The Limits of DFTF?

Mulveych

Non-economist, non-MBA here. If we stipulate that the real economy is worsening and will continue to worsen, with or without the obviously-necessary and delayed shutdowns (I AM a healthcare provider), I would like to ask for some clarification regarding the notion of DFTF: might the bulls be missing the point that, yes, federal largesse in its many forms might, in various ways, inflate asset prices...but if the economy continues to re-crater, it might be propping up still disastrously-low prices? Put more clearly, rather than seeing continued increases in major indexes, the stock market will still crash...just less than it otherwise might. Instead of American Airlines being $1/share, it’ll be $2/share. Instead of the SPX going to 1,200, it’ll go to 2,100. No cause for exuberance, irrational or otherwise. Am I missing something here? For the record, I actually think it is time to accept that this isn’t a one-off, weird shutdown-induced recession, but rather now a regular, soon-to-be-cascading economic sh*tstorm and with that, we should allow failed businesses to die and give unemployment insurance to folks to prevent a lived Depression. Romer said last week that we should stop the stimulus until the virus is under control; to me seems like pissing into the wind at this point—except the piss is hydrochloric acid that will cripple the economy in the longer run. Thoughts?

Comments (4)
No. 1-3
Curious-Cat
Curious-Cat

What is DFTF?

Mulveych
Mulveych

I’m aware that the stock market is oft noted to be a “prediction machine”. Nevertheless, I’ve long been baffled by what seems obvious on its face: the US federal government’s economic response to the pandemic only made sense if we scaled up testing, tracing, and isolating processes during the spring shutdown (which was necessary to prevent hospitals from becoming completely overwhelmed, let us remember as we head into flu season). The shutdown, and its nuclear weapon level federal economic response, was essentially wasted but for the lives (temporarily?) saved. I have a spectacularly hard time understanding the current stock market levels when any amount of stimulus now is essentially a band-aid on a shotgun wound. The fall will see a huge number of layoffs, defaults, bankruptcies, foreclosures, and the like. We just kicked the can down the road with the PPP, prohibitions on evictions and foreclosures, and generally propping up insolvent businesses. Again, made sense if we did what we needed to do. We didn’t. Where is the optimism? There’s no cause for it aside from market distortions that will not persist indefinitely. How good is a prediction machine that seems not to grasp that diagnoses lag infections, hospitalizations lag diagnoses, and deaths lag hospitalizations—all by quite a range of 4-8 weeks total? The mistakes of the late spring are only now, in August, going to hit home. How good is a prediction machine that seems not to realize that the people who will be expected to buy iPhones next year won’t have the incomes to do so when upwards of 50% of business closures are expected to be permanent and enhanced UI Will not persist in its more generous state? Sure, Amazon should see a one-time surge in online shopping, merely accelerating extant trends. Will that continue to grow when people have less money in the bank to shop? I feel like I’m taking the proverbial crazy pills.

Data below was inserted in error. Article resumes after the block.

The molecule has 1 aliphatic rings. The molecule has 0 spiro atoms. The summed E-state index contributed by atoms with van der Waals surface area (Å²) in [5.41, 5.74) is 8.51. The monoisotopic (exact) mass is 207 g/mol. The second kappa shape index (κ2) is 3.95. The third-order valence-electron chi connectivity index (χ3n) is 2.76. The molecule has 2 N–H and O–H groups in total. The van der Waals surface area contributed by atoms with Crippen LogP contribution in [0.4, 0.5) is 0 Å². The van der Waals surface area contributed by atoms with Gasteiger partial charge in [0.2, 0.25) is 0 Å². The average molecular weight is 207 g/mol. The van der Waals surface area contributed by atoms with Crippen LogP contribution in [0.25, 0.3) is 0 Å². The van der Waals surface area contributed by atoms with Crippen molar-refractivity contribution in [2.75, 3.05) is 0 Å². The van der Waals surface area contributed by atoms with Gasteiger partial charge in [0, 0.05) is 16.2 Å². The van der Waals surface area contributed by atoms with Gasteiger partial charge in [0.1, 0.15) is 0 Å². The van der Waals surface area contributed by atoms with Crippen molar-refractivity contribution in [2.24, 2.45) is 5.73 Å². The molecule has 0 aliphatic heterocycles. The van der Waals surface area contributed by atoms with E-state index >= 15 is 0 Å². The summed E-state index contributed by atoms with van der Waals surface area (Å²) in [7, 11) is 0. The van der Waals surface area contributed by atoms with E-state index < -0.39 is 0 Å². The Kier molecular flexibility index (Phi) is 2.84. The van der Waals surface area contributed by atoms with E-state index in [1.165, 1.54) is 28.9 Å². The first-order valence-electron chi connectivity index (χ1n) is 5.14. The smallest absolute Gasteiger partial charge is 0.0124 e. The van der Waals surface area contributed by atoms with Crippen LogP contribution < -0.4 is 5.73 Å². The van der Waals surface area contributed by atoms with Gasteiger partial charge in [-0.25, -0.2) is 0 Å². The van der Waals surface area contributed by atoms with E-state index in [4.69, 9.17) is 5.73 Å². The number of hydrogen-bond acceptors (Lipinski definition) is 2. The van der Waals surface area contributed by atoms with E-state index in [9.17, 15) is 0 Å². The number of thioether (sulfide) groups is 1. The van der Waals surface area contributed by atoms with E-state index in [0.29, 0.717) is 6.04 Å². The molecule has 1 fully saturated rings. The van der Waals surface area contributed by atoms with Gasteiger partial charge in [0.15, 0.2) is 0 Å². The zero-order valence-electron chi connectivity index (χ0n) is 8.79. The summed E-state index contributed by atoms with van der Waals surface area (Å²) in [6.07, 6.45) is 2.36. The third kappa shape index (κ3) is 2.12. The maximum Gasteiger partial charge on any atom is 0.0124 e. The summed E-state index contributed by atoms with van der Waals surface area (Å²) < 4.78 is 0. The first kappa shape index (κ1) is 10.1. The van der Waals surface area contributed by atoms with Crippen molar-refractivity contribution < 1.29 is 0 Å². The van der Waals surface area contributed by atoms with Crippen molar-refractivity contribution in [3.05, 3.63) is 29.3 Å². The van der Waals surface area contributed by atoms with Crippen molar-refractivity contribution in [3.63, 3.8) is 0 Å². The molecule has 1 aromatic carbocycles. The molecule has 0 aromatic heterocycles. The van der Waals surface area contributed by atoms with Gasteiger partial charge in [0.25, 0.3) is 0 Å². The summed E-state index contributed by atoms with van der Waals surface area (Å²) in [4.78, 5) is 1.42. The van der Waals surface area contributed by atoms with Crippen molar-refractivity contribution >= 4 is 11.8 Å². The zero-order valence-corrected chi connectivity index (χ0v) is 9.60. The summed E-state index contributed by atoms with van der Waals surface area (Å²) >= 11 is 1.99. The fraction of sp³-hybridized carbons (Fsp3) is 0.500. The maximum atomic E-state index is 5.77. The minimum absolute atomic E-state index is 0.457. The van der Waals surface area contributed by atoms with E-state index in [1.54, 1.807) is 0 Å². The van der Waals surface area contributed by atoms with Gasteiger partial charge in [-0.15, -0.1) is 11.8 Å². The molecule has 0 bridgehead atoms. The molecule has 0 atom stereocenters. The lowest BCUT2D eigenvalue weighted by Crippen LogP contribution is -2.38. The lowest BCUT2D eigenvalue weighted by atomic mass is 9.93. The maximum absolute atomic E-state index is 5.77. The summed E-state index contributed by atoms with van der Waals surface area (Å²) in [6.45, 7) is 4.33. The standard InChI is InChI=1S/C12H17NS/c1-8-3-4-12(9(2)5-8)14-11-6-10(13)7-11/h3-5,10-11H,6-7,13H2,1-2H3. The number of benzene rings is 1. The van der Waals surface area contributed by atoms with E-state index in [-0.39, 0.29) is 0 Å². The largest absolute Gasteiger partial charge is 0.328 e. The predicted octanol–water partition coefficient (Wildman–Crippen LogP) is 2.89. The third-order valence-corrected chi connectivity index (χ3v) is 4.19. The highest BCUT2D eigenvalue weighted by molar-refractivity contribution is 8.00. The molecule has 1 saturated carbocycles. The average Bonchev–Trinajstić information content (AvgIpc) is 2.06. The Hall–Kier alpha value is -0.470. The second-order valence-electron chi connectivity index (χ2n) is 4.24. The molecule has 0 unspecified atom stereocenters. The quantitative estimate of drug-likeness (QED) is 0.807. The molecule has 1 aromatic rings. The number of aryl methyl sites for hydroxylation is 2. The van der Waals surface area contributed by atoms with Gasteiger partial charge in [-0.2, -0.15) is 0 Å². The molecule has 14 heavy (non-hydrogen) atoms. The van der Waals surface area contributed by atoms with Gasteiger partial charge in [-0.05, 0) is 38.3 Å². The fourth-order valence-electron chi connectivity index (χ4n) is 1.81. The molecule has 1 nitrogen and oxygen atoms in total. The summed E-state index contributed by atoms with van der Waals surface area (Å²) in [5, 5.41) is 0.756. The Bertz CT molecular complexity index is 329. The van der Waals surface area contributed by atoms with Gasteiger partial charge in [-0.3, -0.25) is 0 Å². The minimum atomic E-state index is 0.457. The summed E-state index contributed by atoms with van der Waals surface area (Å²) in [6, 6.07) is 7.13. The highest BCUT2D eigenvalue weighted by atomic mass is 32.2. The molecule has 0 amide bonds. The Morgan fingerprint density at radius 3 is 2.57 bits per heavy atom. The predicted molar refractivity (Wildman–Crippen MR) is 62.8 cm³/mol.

Mulveych
Mulveych

And this vaccine mania (again, hardcore pro-vaccine healthcare provider writing) is maddening. Fauci has already said that far too few people appear willing to get any possible future vaccine to achieve herd immunity quickly (many assumptions in that sentence alone). Actual experts have cautioned repeatedly that having one or more vaccines that appear safe and effective is quite distinct from manufacturing, distributing, and administering the vaccine. Sure, exciting and hopeful results might be published in the fall and early winter. Even on the most optimistic of timelines, we’re talking about scaling up a vaccine campaign to be ready in time for NEXT FLU SEASON (hopefully, the right pieces in place by neXt summer). Now add in that, as of yesterday (reported on TPM), we essentially have a physician whistleblower on the FDA’s vaccine advisory committee saying that they feel the creeping hand of the Trump administration inching its way into the committee’s cookie jar with the serious concern that Trump’s “October Surprise” will be announcing an emergency use authorization on a less-than-fully-studied vaccine. That will shatter public confidence if/when things go south. Again, at a loss.